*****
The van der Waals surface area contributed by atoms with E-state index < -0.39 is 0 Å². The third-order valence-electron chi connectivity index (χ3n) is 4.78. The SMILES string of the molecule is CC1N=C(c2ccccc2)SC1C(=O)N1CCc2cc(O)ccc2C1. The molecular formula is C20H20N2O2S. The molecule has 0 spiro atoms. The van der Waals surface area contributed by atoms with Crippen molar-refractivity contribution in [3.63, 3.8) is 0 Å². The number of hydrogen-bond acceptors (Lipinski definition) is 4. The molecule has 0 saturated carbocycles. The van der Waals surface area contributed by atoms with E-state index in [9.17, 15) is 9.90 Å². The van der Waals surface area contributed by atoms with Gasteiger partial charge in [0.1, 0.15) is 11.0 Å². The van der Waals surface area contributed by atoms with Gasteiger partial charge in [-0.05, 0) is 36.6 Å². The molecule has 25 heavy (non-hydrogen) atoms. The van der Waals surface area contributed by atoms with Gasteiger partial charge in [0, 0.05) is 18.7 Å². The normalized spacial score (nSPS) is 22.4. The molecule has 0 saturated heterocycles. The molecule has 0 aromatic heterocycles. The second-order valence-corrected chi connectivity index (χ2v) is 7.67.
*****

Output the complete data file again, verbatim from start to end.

The van der Waals surface area contributed by atoms with E-state index < -0.39 is 0 Å². The third-order valence-electron chi connectivity index (χ3n) is 4.78. The SMILES string of the molecule is CC1N=C(c2ccccc2)SC1C(=O)N1CCc2cc(O)ccc2C1. The molecular formula is C20H20N2O2S. The molecule has 0 spiro atoms. The van der Waals surface area contributed by atoms with Crippen molar-refractivity contribution in [3.63, 3.8) is 0 Å². The number of hydrogen-bond acceptors (Lipinski definition) is 4. The molecule has 0 saturated carbocycles. The van der Waals surface area contributed by atoms with E-state index in [9.17, 15) is 9.90 Å². The van der Waals surface area contributed by atoms with Gasteiger partial charge in [0.1, 0.15) is 11.0 Å². The van der Waals surface area contributed by atoms with Gasteiger partial charge in [-0.05, 0) is 36.6 Å². The molecule has 25 heavy (non-hydrogen) atoms. The van der Waals surface area contributed by atoms with Gasteiger partial charge in [0, 0.05) is 18.7 Å². The normalized spacial score (nSPS) is 22.4. The molecule has 0 saturated heterocycles. The molecule has 0 aromatic heterocycles. The second-order valence-corrected chi connectivity index (χ2v) is 7.67.